FERNANDEZ: Yeah. I was like “whoa, okay hold on a minute let’s see what this guy did.” So I figured out some of the details and his background and played on that. I didn’t just want to be this person regurgitating ideas but sometimes history has to repeat itself to learn something new. That’s what life's all about. We learn, we fail, we learn, we fail. And the climate was perfect. So I was like, this guy is channeling his energy through me; I didn’t even know he’d died of cancer. I saw an interview of his wife about my project being like “oh, my heart.”
AUTRE: Oh amazing, did she reach out to you directly?
FERNANDEZ: Her family has and said some really deep stuff and I’m like “holy crap, this is so sacred to me.” I haven’t been able to meet them physically.
AUTRE: That’s heavy. Funny, you did it for thirty-five bucks? I think he did it for fifty. Accounting for inflation you still dropped the price…
FERNANDEZ: I know, I guess it costs more in the risk is what it came down to. But I had no fear about the whole project. I mean I had doubts, but zero fear. I had my intentions. I said that’s gonna be done and I’m gonna walk away.
AUTRE: And it really didn’t seem to be about vandalism. People immediately thought that maybe you vandalized the sign or you knocked out part of the white or something like that.
FERNANDEZ: Totally. They thought I messed up the letters.
AUTRE: Immediately upon looking at it, they were like “Oh, shit! Someone fucked up the Hollywood sign” which would have been a massive act of vandalism, but looking at it closer, you realize it’s not that. Your work is not about desecration at all.
FERNANDEZ: No, it’s all about finding a way to, I don’t want to say manipulate the system, but a way to peacefully, respectfully maybe not work against, but work with the system. You get your messages out without this unnecessary punishment.
AUTRE: There’s nothing hostile about it.
AUTRE: So you knew that maybe you would get in trouble for it, because of the trespassing?
FERNANDEZ: I did the research on the trespassing and the vandalism. Looked at the law for what vandalism really is.
AUTRE: They couldn’t get you on vandalism, but they’re trying to get you for the trespassing. So the day afterwards, you head out of town and when did you decide to turn yourself in?
FERNANDEZ: I got out of town, talked to my attorneys, came back down here and then I started feeling a little bit paranoid. Because the detectives started laying on the heat a little bit. A lotta bit. It’s a long story. I’m not at will to say right now, but after all this blows over, let me tell you how the LAPD works. It’s very, very scary.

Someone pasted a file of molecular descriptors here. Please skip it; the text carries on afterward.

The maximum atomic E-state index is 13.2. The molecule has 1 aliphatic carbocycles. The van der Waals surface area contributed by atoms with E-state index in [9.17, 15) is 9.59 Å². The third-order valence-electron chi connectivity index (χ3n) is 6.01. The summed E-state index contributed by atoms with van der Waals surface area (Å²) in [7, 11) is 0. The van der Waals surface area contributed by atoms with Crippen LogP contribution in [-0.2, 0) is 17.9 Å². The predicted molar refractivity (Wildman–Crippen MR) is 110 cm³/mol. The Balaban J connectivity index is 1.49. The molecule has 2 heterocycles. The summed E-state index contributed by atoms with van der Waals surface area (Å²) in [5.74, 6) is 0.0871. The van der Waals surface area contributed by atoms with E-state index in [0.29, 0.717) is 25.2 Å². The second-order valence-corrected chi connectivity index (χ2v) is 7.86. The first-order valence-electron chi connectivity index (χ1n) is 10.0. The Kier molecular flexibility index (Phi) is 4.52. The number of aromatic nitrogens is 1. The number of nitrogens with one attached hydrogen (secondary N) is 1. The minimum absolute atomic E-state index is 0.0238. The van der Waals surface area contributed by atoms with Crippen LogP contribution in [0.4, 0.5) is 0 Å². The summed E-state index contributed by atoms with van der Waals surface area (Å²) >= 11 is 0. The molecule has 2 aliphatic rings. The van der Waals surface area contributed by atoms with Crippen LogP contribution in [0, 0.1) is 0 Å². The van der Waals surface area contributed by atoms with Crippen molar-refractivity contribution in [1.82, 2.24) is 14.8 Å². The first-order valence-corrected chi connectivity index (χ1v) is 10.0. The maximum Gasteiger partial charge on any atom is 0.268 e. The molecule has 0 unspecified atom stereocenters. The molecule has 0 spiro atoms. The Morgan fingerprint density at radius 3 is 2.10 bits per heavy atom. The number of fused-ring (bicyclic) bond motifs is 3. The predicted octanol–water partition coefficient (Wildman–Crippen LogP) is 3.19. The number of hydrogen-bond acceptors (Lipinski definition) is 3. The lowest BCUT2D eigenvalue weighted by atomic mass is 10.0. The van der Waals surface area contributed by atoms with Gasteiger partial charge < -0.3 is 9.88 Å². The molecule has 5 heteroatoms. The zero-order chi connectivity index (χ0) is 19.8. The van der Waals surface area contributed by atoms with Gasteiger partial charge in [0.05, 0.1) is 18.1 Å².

AUTRE: They got tough?
FERNANDEZ: Very tough. Real fast. And it’s fine. Like I said, I had good intentions all the way. I had no idea about how the world would respond to this. I had no fucking clue. So I got done and I just stood there calmly for like two minutes and took it in and was just like, “Whoa. I did it.”
AUTRE: I mean from far away, you could really see it. It looked seamless. Completely seamless.
FERNANDEZ: We studied it and honestly there were no schematics except for the height. We got the height and then I looked at a ladder on the side. The ladder rungs have like a foot space in between each one and then I just got the letter and measured it off of that picture. I was able to get it pretty precise.
AUTRE: You had helicopters up there. You had people from all over the place. You know you’ve done something big when someone’s up there with a helicopter.
FERNANDEZ: I saw that the next morning. You know Sarah woke me up and she was like, “It’s everywhere.” And I was like “What? I don’t even understand what you’re talking about. Last night’s a dream to me. I have no idea what just happened.” Her eyes got so big.
AUTRE: And now it’s a meme.
FERNANDEZ: It is a meme. People were like saying they lived so close to the Hollywood sign and they were like, “Ugh I was in Vegas. I could have gotten my drone up there.” It’s so good. The letters do look like they went all the way around. It’s weird.
AUTRE: You can barely tell. The only time people can tell that it was a sheet is when they really zoomed in with those creepy paparazzi zooms.
FERNANDEZ: The best part was seeing the little firemen after. Seeing how little they were compared to the letters. It took them like thirteen hours to get it all down. It took me three hours to get it up but like ten guys to get it down. I don’t understand.
AUTRE: It seemed like there were not a lot of people around. You were able to pretty much do whatever you wanted.
FERNANDEZ: The day I went and hiked up there it was like two weeks prior just to survey it and see how it was. I got up there around 7:30 in the morning and there was a guy putting an American flag on top of the hill and zip tying it to the post. It’s still fucking there. So I saw it, took a picture. I leave. I saw that there was trash everywhere. If anybody gave a shit about this sign, there wouldn’t be trash everywhere. So that was my ticket and I was just like okay go: do it. Anyway, long story short, that guy ended up direct messaging me with a picture at the fucking sign like, “I’ve been down there, too!” I mean there have probably been hundreds of people who have jumped that gate, taken pictures at the sign, and that’s it.
AUTRE: That original artist, he actually did a few things with the Hollywood sign. I think he did Ollywood during the Oliver North hearings and then he did something during the Gulf War
FERNANDEZ: Exactly, yep. He did “Oil War” and it ended up getting taken down so fast.
AUTRE: So, you don’t have plans to do more with the Hollywood sign? You’re done?
FERNANDEZ: With the Hollywood sign, I’m done. But, definitely worldly. I’ve got some huge things coming up. So I’m super excited. I’m not sure how soon, but soon.